and Corporation Acts, Catholic Emancipation, the Repeal of the Corn Laws, and the admission of Jews into Parliament: "could it have prevailed over the sounder judgment of the public at large, indeed, it would have very seriously interfered with the progress of civilization and the material prosperity of the country."


To these and similar arguments advanced by Mr. Miall, for the disestablishment of the Church of England, the Premier himself was unexpectedly the first to reply. He rose to do so at once, because "he did not desire that there should be even the slightest appearance of delay or hesitation on the part of the Government in declaring the course they meant to take." The several propositions of the Resolution under discussion were then considered one by one,-propositions, it was observed, "of enor mous sweep and volume;" which "have been, and may be again, the subject of lengthy and comprehensive speeches; which "may occupy for months and years, at some period or other," the attention of Parliament; but "with which," said the speaker, "I do not think we are qualified, at this moment, any more than we are disposed, to deal in a manner which their importance and difficulty would demand." He admitted that there were many difficulties in the conduct of the government of the Establishment, and in the prosecution of its proper work as it now stood. Such difficulties, however, were not of a kind to vanish by a mere dissociation from the State: the disturbances and distractions of the Church were to be viewed with deep regret, but it should be remembered that differences were not confined to the Church of England; and that the conditions which affect that Church were not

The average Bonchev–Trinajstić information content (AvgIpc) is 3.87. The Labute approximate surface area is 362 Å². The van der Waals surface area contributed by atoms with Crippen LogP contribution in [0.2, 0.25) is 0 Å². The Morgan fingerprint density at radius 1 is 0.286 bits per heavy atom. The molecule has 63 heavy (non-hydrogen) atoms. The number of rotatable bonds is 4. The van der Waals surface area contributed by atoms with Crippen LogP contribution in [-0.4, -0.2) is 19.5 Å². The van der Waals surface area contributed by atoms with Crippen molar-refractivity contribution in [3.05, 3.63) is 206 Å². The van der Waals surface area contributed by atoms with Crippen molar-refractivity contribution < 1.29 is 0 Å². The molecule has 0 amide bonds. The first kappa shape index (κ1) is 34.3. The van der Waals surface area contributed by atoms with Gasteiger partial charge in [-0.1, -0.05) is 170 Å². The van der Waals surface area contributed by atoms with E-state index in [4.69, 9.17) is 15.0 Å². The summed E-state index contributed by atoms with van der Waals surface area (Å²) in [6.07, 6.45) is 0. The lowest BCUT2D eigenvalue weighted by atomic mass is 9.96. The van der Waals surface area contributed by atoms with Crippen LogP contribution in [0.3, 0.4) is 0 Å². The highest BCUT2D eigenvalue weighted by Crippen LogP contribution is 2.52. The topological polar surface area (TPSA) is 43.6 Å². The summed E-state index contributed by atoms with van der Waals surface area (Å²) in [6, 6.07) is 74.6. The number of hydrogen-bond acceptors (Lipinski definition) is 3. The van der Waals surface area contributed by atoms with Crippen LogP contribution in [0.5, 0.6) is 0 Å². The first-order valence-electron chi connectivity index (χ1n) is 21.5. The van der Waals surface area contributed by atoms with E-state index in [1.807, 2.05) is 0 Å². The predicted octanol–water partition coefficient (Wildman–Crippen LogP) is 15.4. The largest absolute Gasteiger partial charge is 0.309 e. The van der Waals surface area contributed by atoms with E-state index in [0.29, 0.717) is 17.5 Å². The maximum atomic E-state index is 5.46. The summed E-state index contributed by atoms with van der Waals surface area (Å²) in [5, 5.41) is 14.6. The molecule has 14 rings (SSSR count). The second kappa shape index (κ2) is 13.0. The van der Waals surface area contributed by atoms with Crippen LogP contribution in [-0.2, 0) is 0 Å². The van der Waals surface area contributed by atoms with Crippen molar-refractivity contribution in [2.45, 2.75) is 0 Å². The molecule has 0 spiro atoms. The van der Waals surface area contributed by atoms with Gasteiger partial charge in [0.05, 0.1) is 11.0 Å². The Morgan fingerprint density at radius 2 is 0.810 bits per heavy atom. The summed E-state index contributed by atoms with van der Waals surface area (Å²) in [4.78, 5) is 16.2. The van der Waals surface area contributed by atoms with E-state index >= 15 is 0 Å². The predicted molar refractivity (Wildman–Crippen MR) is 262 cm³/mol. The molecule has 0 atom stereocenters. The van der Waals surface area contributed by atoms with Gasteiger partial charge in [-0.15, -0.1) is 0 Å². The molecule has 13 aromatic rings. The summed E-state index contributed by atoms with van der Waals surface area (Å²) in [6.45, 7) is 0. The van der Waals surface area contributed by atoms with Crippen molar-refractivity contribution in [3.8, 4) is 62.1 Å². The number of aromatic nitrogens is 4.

of a nature to be got rid of by the method propounded. If it be admitted, as it may well be, that most of the Nonconforming bodies appear to exercise the principles and power of self-government with very considerable success, yet it will not do to draw from such an admission the inference that the same state of things would prevail were "a great historical and national Church, like the Church of England, to be placed in the position of a private religious community." "If the House of Commons were to adopt the motion, what would be the sentiment of the country on the morrow? What would be the condition of the Parliament which had affirmed the proposal?" The constituencies, it was believed by the Premier, would return fewer members inclined to entertain the question of the dis-establishment of the English Church than are to be found in the present Parliament. "If it be more than the truth that seventy-eight per cent. of the popu lation are members of the Estab lished Church, it is probably far less than the truth to say that one-half is the true proportion." People had been misled, by external resem blances between the Churches of Ireland and England, in supposing that in the dis-establishment of the one there was something likely, at any rate, to induce attack on the other: "the apparent similarity of the cases could not long conceal their essential differences." The condition of the Establishment, moreover, is not one of "helpless hopelessness:" to its influence is due the fact, says Dr. Döllinger, in his Lectures on the Re-union of the Churches, "that the cold, dull indifferentism, which on the Continent has spread like a mildew over all degrees of society, has no place in the British Isles." The Church of England has in fact played a

« PreviousContinue »